At a pivotal point
The insurance-linked securities (ILS) market is at an interesting point in its existence and, as it develops further, it has real potential to shape not just the risk transfer sector but also the wider world for the better, believes Greg Wojciechowski, president and chief executive officer of the Bermuda Stock Exchange (BSX).
Wojciechowski says that the past seven years have been fascinating in terms of the way the sector had grown and developed.
“The BSX entered the market just after 2008,” he says. “We thought that there was an opportunity to help accelerate substantive convergence. It was widely reported that there was an exposure gap in the world and there was a firm understanding that capital was going to need to enter from the capital markets address the exposure. It wasn’t necessarily going to be the insurance industry covering risks entirely.”
He says the BSX realised there was an opportunity to help facilitate the process of matching this capital with risks. But there was also a bigger vision, Wojciechowski explains—the understanding that the industry could help vulnerable populations.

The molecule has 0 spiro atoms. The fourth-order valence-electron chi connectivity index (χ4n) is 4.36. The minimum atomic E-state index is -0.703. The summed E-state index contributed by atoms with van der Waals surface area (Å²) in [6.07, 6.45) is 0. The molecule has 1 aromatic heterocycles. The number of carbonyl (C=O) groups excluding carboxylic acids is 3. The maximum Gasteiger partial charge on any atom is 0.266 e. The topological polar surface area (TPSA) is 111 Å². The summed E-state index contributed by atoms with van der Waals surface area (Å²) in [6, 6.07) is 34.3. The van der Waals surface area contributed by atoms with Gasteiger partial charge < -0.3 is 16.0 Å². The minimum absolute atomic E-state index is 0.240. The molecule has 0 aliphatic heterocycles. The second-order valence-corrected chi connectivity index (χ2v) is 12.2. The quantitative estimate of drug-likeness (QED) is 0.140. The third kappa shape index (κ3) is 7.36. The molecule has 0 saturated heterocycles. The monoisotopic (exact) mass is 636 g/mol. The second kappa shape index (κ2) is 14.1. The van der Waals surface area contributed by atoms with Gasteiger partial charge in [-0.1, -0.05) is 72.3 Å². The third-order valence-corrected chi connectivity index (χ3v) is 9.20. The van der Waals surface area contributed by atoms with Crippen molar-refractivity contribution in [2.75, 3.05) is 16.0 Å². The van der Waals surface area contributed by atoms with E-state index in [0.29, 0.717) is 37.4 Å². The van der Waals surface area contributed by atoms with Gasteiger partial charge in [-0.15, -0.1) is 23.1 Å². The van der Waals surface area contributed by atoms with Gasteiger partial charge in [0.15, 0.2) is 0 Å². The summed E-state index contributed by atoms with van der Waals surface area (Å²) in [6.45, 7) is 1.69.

“The capital markets, including regulated exchange platforms, create the bridge, the transformation vehicle, to move that capital from where it sits right now to where it needs to be,” he says.
“This is a really interesting time to be involved in an industry that can do some good. We can make money, but we can also provide coverage and support for places that are developing and populations that are vulnerable.
“That’s going to come with capital moving in to narrow the exposure gap and through structural changes in emerging areas to better facilitate coverage. What we’ve seen at the BSX has been an acceptance of investors in investing in insurance-related products and market conditions have supported that for those interested in alternative investments.”
As a result, Wojciechowski says, ILS has been perfect for this demographic of investor. As a non-correlated asset that offers a yield play this asset class is a unique investment portfolio diversifier.
“We’ve watched our business continue to grow since we started supporting the asset class. At this point, our support is limited—we’re providing listing services for structures to provide transparency around that structure,” he says. “Over the last few years we’ve watched the asset class begin to evolve organically and believe that there is an opportunity for more exchange involvement.”